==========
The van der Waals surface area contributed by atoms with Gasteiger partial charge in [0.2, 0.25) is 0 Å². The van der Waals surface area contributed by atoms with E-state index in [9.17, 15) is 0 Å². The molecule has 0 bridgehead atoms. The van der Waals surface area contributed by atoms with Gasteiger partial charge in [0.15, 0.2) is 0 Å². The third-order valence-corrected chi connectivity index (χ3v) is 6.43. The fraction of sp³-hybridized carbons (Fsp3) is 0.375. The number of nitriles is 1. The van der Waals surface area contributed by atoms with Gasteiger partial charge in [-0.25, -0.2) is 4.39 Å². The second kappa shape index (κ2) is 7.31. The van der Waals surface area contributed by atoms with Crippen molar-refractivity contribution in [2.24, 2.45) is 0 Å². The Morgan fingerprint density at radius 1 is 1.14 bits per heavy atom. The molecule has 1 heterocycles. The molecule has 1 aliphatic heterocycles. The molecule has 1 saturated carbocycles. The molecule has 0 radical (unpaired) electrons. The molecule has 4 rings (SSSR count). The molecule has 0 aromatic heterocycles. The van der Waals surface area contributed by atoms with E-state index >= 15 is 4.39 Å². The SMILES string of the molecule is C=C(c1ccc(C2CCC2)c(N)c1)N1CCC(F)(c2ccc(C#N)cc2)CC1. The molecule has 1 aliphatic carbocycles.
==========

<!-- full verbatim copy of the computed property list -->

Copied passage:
The van der Waals surface area contributed by atoms with Gasteiger partial charge in [0.2, 0.25) is 0 Å². The van der Waals surface area contributed by atoms with E-state index in [9.17, 15) is 0 Å². The molecule has 0 bridgehead atoms. The van der Waals surface area contributed by atoms with Gasteiger partial charge in [0.15, 0.2) is 0 Å². The third-order valence-corrected chi connectivity index (χ3v) is 6.43. The fraction of sp³-hybridized carbons (Fsp3) is 0.375. The number of nitriles is 1. The van der Waals surface area contributed by atoms with Gasteiger partial charge in [-0.25, -0.2) is 4.39 Å². The second kappa shape index (κ2) is 7.31. The van der Waals surface area contributed by atoms with Crippen molar-refractivity contribution in [2.24, 2.45) is 0 Å². The Morgan fingerprint density at radius 1 is 1.14 bits per heavy atom. The molecule has 1 heterocycles. The molecule has 1 aliphatic heterocycles. The molecule has 1 saturated carbocycles. The molecule has 0 radical (unpaired) electrons. The molecule has 4 rings (SSSR count). The molecule has 0 aromatic heterocycles. The van der Waals surface area contributed by atoms with E-state index >= 15 is 4.39 Å². The SMILES string of the molecule is C=C(c1ccc(C2CCC2)c(N)c1)N1CCC(F)(c2ccc(C#N)cc2)CC1. The molecule has 1 aliphatic carbocycles.